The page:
The Association for Community Affiliated Plans (ACAP) respectfully submits comments regarding the draft Summary of Benefits and Coverage (SBC) and Uniform Glossary.
ACAP is an association of 59 not-for-profit and community-based Safety Net Health Plans (SNHPs) located in 24 states. Our member plans provide coverage to 12 million individuals enrolled in Medicaid, the Children’s Health Insurance Program (CHIP) and Medicare Special Needs Plans for dually-eligible individuals. Nationally, ACAP plans serve roughly one-third of all Medicaid managed care enrollees. In addition, 18 of ACAP’s Safety Net Health Plan members have elected to offer qualified health plans (QHPs) in the Marketplaces in 2015.
Summary of ACAP’s Comments
Please find below ACAP’s comments on this rule. ACAP has opted to respond to one aspect of the draft SBC and Uniform Glossary that is particularly relevant to Safety Net Health Plans, rather than to the entire rule. ACAP members participating in the Marketplaces are supportive of the requirements in the draft rule, and have noted that the SBC is a very useful tool for consumers.
Making the SBC Understandable by Average Plan Enrollee. Section 147.200(a)(3)(i) establishes that “the SBC must be presented in a uniform format, use terminology understandable by the average plan enrollee (or, in the case of individual market coverage, the average individual covered under a health insurance policy), not exceed four double-sided pages in length, and not include print smaller than 12-point font.”
ACAP supports these requirements. However, we question whether the SBC template and Uniform Glossary as currently developed are indeed understandable by the average enrollee. ACAP members have substantial experience providing coverage to people with low literacy skills. In order to ensure that critical materials are understandable, many state Medicaid programs require documents to be produced at a sixth grade reading level or lower. Furthermore, one study of 400 Medicaid patients demonstrated that patients with low reading skills experiences more hospitalizations, incurred higher medical costs, had 2 fewer primary care physician visits, and in general experienced poorer compliance with treatment plans than those with higher reading ability.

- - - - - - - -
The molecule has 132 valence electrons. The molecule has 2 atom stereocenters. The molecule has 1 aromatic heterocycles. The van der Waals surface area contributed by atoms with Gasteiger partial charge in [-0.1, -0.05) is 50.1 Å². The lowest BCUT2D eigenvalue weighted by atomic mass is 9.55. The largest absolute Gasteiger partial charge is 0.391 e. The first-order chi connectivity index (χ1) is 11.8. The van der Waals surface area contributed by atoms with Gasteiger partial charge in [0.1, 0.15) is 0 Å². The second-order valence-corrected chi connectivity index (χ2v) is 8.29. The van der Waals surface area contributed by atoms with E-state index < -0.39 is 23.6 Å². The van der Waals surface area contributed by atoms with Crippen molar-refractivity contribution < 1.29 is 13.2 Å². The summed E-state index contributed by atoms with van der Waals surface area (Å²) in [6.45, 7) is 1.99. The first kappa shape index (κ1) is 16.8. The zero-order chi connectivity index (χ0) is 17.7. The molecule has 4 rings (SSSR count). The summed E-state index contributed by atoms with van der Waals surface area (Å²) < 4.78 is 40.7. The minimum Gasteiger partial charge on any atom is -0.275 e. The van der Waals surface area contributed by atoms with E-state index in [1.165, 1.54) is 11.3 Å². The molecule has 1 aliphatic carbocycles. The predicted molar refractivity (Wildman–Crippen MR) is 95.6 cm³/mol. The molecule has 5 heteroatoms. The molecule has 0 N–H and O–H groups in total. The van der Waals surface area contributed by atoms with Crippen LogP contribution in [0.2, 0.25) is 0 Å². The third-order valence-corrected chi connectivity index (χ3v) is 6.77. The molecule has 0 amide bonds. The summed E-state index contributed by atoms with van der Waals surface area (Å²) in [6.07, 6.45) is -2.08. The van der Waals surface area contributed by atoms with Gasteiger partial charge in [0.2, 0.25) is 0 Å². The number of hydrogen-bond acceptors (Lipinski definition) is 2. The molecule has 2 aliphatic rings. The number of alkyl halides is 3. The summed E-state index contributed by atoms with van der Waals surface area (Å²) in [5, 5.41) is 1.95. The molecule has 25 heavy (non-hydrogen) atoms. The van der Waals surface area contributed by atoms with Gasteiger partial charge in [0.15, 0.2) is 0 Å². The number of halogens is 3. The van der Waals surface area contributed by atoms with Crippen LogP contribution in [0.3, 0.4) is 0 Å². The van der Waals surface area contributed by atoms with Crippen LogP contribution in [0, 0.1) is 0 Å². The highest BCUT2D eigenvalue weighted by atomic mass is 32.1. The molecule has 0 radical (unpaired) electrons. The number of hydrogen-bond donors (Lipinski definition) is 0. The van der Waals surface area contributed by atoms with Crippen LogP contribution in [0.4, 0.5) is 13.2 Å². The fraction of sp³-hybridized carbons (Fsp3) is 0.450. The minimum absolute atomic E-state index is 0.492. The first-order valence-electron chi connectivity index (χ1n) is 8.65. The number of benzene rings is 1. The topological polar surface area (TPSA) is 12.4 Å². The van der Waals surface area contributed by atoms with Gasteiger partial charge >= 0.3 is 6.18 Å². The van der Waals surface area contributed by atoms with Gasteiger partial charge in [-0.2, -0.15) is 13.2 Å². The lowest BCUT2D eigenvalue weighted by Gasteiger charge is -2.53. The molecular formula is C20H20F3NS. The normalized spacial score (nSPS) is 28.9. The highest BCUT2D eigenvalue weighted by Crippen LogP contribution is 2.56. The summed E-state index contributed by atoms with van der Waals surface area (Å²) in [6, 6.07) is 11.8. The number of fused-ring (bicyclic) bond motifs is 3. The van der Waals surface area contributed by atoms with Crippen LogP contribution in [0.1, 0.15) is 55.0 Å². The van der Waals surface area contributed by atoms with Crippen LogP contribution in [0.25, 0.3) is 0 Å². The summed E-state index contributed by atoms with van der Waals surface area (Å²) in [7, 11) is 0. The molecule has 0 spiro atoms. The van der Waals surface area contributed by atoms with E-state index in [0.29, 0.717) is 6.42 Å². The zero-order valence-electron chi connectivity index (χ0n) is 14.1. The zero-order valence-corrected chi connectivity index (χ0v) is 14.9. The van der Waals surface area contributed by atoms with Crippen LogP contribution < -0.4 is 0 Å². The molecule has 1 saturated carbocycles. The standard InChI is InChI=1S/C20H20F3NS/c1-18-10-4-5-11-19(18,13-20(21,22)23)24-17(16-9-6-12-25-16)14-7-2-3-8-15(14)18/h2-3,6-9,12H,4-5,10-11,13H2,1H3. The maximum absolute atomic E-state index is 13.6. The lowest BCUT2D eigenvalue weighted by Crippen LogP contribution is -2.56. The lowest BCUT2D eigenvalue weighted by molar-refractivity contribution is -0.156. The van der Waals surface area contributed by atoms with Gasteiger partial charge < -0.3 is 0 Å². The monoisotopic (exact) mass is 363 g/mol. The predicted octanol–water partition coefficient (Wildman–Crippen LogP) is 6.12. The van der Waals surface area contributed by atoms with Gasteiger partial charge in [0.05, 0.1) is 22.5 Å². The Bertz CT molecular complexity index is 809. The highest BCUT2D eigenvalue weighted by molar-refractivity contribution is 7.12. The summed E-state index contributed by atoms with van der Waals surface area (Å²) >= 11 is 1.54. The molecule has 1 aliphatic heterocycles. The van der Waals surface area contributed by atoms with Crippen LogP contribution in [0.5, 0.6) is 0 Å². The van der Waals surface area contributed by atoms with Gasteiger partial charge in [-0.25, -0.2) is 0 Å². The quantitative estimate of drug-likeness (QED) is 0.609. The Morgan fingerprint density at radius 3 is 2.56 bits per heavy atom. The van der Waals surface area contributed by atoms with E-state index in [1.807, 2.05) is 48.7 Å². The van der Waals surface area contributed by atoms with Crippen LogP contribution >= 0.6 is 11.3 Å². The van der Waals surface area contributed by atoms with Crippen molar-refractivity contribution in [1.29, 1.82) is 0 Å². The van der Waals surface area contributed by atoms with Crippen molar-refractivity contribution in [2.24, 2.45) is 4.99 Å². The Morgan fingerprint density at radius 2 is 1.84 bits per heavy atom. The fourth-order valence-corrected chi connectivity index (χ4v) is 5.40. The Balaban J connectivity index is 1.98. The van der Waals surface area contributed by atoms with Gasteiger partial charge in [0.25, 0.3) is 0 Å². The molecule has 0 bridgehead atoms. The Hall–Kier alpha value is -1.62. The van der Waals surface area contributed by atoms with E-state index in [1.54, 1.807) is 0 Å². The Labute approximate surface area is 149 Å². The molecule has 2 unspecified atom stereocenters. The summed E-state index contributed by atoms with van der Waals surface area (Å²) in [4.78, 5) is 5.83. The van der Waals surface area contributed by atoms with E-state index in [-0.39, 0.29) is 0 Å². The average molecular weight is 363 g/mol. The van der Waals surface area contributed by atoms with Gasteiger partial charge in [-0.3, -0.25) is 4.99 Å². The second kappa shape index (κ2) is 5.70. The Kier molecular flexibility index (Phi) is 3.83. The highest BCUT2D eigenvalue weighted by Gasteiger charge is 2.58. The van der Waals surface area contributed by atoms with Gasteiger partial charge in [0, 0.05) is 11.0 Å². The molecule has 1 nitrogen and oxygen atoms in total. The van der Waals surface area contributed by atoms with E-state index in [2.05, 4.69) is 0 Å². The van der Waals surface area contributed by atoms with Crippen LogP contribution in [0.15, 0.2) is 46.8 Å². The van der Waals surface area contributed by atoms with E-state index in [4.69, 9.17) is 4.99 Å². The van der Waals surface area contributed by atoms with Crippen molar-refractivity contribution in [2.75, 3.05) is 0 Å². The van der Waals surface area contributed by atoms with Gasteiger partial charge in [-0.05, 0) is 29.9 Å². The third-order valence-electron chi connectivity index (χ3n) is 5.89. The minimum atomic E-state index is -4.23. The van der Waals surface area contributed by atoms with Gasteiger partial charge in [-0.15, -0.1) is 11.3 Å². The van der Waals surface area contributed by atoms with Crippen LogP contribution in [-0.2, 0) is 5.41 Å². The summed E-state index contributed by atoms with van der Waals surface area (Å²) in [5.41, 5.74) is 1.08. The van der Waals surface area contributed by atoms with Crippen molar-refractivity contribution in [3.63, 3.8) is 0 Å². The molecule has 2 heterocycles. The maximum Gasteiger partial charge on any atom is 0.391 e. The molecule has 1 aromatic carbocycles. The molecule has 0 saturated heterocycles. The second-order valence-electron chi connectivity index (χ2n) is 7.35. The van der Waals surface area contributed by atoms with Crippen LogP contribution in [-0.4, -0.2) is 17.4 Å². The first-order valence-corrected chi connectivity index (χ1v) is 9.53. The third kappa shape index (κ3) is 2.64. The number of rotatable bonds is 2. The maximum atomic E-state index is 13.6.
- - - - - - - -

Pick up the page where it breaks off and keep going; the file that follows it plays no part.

What is known currently about Marketplace enrollees suggests that the population is in many ways similar to the Medicaid population. Approximately 87 percent of Marketplace enrollees, for example, have low to moderate incomes, which enable them to receive premium tax credits to purchase coverage. Given this, we harbor concerns that many Marketplace enrollees may not find the SBC and Uniform Glossary readable; we agree with other consumer-focused organizations that believe that the text permitted by these rules may exceed the understanding of many individuals, thus rendering this important tool unusable.
ACAP believes that CMS should revise the draft regulation to require the SBC and Uniform Glossary be produced at an accessible reading level. Furthermore, the SBC and Uniform Glossary should also be revised to ensure an accessible reading level for more health care consumers.
ACAP urges CMS to revise the SBC template and Uniform Glossary to ensure they are understandable to individuals at a sixth-grade reading level. In addition, ACAP asks CMS to include in the final regulation a requirement that these documents be produced at an accessible reading level.
ACAP thanks you for your willingness to discuss these issues with us. If you have any additional questions or comments, please do not hesitate to contact Jennifer Babcock (202-204-7518, email@example.com).